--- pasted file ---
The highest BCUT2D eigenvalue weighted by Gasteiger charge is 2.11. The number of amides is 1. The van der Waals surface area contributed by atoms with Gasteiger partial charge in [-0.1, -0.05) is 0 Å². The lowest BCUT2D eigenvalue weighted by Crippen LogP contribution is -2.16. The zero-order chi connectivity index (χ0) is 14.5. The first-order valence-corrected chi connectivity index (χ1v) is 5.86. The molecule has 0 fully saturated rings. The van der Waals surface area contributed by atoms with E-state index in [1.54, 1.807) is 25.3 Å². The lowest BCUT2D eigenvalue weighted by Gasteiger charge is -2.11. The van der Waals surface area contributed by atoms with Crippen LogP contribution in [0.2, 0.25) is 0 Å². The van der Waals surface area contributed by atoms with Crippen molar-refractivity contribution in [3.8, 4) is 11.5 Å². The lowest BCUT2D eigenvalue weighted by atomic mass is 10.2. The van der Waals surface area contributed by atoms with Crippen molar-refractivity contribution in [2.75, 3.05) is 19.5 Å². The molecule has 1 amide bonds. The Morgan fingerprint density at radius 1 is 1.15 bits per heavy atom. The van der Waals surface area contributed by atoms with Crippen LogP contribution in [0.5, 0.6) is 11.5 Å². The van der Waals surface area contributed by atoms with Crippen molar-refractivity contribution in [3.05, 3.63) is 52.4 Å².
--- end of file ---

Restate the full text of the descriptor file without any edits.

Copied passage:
The highest BCUT2D eigenvalue weighted by Gasteiger charge is 2.11. The number of amides is 1. The van der Waals surface area contributed by atoms with Gasteiger partial charge in [-0.1, -0.05) is 0 Å². The lowest BCUT2D eigenvalue weighted by Crippen LogP contribution is -2.16. The zero-order chi connectivity index (χ0) is 14.5. The first-order valence-corrected chi connectivity index (χ1v) is 5.86. The molecule has 0 fully saturated rings. The van der Waals surface area contributed by atoms with E-state index in [1.54, 1.807) is 25.3 Å². The lowest BCUT2D eigenvalue weighted by Gasteiger charge is -2.11. The van der Waals surface area contributed by atoms with Crippen LogP contribution in [0.2, 0.25) is 0 Å². The van der Waals surface area contributed by atoms with Crippen molar-refractivity contribution in [3.8, 4) is 11.5 Å². The lowest BCUT2D eigenvalue weighted by atomic mass is 10.2. The van der Waals surface area contributed by atoms with Crippen molar-refractivity contribution in [2.75, 3.05) is 19.5 Å². The molecule has 1 amide bonds. The Morgan fingerprint density at radius 1 is 1.15 bits per heavy atom. The van der Waals surface area contributed by atoms with Crippen LogP contribution in [0.5, 0.6) is 11.5 Å². The van der Waals surface area contributed by atoms with Crippen molar-refractivity contribution in [3.05, 3.63) is 52.4 Å².